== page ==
Houston Contemporary Takes Jones Hall in New SPA Initiative

When Meg Booth moved to the Bayou City from the East Coast to take up her current position as CEO of the Society for the Performing Arts, she came with the understanding that the city’s vibrant arts ecosystem was one-of-a-kind. “One of the reasons why I was enticed to come to Houston was because the cultural sector was so rich,” says Booth. “And the strength of Houston’s arts sector is an asset to this incredible city.” 

Prior to the job, Booth was no stranger to Houston, or SPA for that matter. In the late 90s she toured here as company manager for Twyla Tharp, and through the national presenting circuit was already familiar with some of the city’s movers and shakers, including Marlana Walsh Doyle, now Founder and Executive/Artistic Director of Houston Contemporary Dance Company, her repertory company that is celebrating the beginning of its third season. 

SPA has a fifty-three-year history of bringing some of the most important national and international companies to Houston. But pre-pandemic, Booth had initiated conversations with some of the city’s arts leaders to pinpoint how SPA could better ally itself with Houston’s hometown artists and small organizations. “We really identified that there’s a gap,” says Booth. “There’s really not a path for some of the individuals or small groups to be presented in the Theater District.”

Out of these conversations came the Houston Artist Commissioning Project, which would give selected local artists a paid opportunity to create work for the Jones Hall stage. Of course, few things in the arts go off without a hitch, and who would have predicted the program’s 2020 launch would have coincided with a global pandemic? “The last eighteen months for the creative sector have been brutal,” says Booth. “For a month or two, we had shut everything down and went into survival mode. But as we started seeing a path forward, as a presenter, we knew we needed to support creators.” 

SPA decided to shift the first series of commissions to an online format by offering nine artists a smaller stipend to create works that would live in the digital space. And now this weekend the live iteration of the Houston Artist Commissioning Project is finally making its way to Jones Hall with a program of three world premieres by some of the city’s most beloved performing arts groups. Marlana Walsh Doyle finds her company on the inaugural roster in a collaboration with the classical music ensemble Loop38. 

“Craig [Hauschildt, co-lead of Loop38,] reached out to me, and we realized we were both celebrating a twenty-year anniversary of living in Houston,” says Walsh Doyle, who moved here in July 2001. “We always wanted to work together, and as a new company, I’m always looking for ways to collaborate and keep the dancers dancing.”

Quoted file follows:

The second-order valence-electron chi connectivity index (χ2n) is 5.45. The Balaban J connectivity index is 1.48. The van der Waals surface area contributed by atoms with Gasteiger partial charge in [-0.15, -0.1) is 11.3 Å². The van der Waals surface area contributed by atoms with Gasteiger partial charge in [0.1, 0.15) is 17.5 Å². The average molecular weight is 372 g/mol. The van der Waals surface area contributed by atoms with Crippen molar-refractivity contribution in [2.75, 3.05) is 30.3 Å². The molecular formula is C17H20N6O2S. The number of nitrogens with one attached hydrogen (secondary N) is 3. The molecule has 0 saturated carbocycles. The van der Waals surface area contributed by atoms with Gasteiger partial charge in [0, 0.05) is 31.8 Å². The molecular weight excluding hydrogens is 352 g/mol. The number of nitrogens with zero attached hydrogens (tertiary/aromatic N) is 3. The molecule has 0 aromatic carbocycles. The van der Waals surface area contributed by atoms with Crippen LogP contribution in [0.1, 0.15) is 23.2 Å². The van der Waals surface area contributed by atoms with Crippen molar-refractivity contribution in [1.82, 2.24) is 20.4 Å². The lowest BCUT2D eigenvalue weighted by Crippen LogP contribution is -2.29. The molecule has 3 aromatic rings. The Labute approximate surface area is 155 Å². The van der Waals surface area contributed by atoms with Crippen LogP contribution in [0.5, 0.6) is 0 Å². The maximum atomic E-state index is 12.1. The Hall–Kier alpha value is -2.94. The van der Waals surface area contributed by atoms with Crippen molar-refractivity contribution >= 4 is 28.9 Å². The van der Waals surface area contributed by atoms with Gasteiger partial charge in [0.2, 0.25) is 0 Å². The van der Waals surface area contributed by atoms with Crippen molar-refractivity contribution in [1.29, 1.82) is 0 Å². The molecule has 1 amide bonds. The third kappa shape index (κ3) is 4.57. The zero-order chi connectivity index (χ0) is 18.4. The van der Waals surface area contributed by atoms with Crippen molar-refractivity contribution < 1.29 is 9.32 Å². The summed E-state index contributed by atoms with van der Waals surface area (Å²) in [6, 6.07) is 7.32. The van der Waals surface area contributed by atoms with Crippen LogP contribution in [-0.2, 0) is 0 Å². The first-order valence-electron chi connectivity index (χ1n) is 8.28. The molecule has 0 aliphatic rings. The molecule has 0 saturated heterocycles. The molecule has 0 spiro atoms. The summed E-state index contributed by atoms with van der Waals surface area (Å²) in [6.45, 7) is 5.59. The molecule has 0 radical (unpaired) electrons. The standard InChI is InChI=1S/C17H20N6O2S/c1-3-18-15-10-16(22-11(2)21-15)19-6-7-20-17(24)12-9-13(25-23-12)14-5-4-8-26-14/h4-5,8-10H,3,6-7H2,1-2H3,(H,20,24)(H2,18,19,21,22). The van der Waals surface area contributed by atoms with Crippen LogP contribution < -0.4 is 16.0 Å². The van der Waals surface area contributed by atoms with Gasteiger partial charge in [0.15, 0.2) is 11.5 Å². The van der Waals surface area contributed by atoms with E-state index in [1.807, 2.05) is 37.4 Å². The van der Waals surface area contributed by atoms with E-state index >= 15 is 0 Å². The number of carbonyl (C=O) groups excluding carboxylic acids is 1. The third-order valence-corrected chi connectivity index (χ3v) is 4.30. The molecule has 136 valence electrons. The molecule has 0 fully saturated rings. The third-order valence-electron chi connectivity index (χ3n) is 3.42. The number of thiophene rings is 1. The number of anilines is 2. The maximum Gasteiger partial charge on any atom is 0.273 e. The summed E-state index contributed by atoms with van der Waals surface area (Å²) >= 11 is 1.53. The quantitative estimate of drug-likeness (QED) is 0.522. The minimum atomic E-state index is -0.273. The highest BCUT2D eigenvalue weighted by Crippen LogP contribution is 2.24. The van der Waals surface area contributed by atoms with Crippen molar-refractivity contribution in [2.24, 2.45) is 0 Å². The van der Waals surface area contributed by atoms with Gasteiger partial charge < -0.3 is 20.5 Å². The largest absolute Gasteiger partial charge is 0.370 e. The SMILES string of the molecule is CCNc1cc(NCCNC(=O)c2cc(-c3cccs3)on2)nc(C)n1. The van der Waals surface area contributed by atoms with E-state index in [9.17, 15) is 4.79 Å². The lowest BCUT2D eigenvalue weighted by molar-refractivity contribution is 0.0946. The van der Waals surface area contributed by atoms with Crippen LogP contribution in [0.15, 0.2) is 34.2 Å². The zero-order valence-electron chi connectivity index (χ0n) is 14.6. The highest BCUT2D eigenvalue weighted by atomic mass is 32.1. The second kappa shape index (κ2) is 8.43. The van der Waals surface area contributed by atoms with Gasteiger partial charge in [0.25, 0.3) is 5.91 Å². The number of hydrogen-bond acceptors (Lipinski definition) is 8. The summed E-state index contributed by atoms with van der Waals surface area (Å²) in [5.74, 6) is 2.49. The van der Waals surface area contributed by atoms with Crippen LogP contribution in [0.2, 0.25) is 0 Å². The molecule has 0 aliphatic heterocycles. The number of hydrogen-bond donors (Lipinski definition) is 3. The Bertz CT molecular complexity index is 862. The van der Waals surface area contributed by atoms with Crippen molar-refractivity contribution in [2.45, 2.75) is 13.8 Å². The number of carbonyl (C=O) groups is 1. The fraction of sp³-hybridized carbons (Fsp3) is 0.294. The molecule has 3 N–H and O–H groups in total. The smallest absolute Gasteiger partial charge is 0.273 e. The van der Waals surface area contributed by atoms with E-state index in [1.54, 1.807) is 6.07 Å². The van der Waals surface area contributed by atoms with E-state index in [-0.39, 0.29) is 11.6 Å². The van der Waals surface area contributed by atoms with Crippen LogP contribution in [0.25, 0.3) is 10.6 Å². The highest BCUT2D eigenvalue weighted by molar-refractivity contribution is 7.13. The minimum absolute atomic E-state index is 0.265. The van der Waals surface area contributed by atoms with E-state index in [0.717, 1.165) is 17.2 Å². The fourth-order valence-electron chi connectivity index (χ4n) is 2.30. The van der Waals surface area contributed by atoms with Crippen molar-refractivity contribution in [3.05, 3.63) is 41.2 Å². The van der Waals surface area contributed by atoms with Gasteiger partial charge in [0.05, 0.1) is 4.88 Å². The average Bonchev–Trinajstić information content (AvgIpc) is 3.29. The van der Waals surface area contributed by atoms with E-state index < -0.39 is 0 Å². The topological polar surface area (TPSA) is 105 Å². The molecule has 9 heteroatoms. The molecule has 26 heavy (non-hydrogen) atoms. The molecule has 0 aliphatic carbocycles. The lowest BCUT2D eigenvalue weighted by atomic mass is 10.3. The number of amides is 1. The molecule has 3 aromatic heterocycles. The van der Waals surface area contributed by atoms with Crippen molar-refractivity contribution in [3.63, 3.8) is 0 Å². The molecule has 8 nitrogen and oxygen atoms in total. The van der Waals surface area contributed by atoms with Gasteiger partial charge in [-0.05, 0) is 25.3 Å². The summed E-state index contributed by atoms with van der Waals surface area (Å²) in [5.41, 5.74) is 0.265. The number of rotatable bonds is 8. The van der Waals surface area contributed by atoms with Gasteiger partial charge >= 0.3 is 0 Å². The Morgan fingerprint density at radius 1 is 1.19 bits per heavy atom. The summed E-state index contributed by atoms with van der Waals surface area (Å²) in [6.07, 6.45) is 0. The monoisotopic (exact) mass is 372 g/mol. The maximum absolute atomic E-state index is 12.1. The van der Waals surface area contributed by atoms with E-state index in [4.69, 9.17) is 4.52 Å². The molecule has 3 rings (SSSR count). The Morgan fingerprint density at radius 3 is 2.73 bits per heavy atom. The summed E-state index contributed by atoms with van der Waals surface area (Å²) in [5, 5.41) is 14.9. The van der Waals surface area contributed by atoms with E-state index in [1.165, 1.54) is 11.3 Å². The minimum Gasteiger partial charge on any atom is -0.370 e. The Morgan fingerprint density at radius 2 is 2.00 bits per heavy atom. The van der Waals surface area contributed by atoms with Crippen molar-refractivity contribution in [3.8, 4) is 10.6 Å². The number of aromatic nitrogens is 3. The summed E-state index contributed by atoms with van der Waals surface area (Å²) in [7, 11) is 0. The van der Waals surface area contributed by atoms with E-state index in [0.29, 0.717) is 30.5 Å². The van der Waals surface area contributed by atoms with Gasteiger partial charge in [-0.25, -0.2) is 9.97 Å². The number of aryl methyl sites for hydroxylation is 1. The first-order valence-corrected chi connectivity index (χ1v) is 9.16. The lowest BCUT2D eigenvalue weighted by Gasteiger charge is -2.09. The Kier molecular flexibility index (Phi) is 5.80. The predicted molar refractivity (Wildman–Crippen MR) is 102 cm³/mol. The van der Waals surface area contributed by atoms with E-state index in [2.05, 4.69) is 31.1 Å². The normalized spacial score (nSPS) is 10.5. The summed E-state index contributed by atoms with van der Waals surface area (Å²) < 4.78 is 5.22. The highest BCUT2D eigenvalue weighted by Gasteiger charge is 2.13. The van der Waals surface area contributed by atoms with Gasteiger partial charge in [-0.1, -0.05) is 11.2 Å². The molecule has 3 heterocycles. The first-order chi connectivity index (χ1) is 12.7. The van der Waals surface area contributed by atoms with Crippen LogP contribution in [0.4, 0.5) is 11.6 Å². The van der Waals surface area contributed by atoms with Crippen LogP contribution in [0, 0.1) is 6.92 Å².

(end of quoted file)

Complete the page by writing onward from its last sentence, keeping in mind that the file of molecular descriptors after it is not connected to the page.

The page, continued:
The resulting work “Body and Spirit,” “celebrates human connection and relationships, while also honoring the challenging divisions we have yet to overcome.” Loop38 will be performing Gabriela Ortiz’s Corporea, and they will be accompanied by new choreography from Houston Contemporary founding dancers Jesus Acosta and Dwain Travis. For Marlana, the opportunity came amidst a flurry of activity and a tight performing schedule. But she’s open and ready for even more ways to connect to the community, the city of Houston, and introduce herself to new audiences.

“I feel like collaboration is one of our main focal points,” says Walsh Doyle. “This is a way for us to dive into the city and see what’s out there.” When it comes to the talent she employs, she likes to keep it local while investing in new artists. “I like to bring in choreographers who don’t have the opportunity to set work on a company,” she says. “I want to use local talent while also expanding my reach.” 

Heading into the Jones Hall performance this weekend, her company will be in rehearsals with the musicians as they iron out the last sections of the work. Jesus and Dwain are working well together, she reports, and the piece is shaping up to be a strong juxtaposition of the concepts of body and spirit. 

It appears that the “one big leap of faith” Marlana took in creating her own dance organization is paying off. “I have really trusted in the colleagues and support system that I have,” she says. “I’ve had to trust my knowledge of how to curate, what works, and how to present.” And since leaving the organization she’s cut her teeth on, her newfound artistic direction is clearer, sharper, and more in tune with the city’s cacophony of lived experiences. To put it simply, “I want to make sure what we’re doing is the right thing,” she says.

And as far as the rest of this weekend’s line-up, Booth says there are some unifying themes, but ultimately the program chose not to be prescriptive. “We want the artistic voices to shine,” she says.

And on the Jones Hall stage, they certainly will.

Houston Contemporary Dance Company performs with Loop38 on October 15 and 16 at 7:30pm at Jones Hall. The program also includes performances by Say Girl Say, featuring Two Star Symphony & INPUT OUTPUT, and Patrick “PJ” Davis, featuring poets John Ross, Equality, Ashlie Thomas Young, and Outspoken Bean. Tickets are available at www.spahouston.org

About the Author

Adam Castañeda is a dancer and arts administrator in Houston, Texas. He is the Executive and Artistic Director of the Pilot Dance Project, a non-profit arts organization with the mission to empower and transform communities through innovative dance, theater, and visual art. With his company he has performed in evening-length works by Ashley Horn, jhon r. stronks, Jennifer Mabus, Jaime Walne-Fruge, and Heather VonReichbauer. When not with the Pilot Dance Project, he enjoys performing with Suchu Dance/Jennifer Wood.

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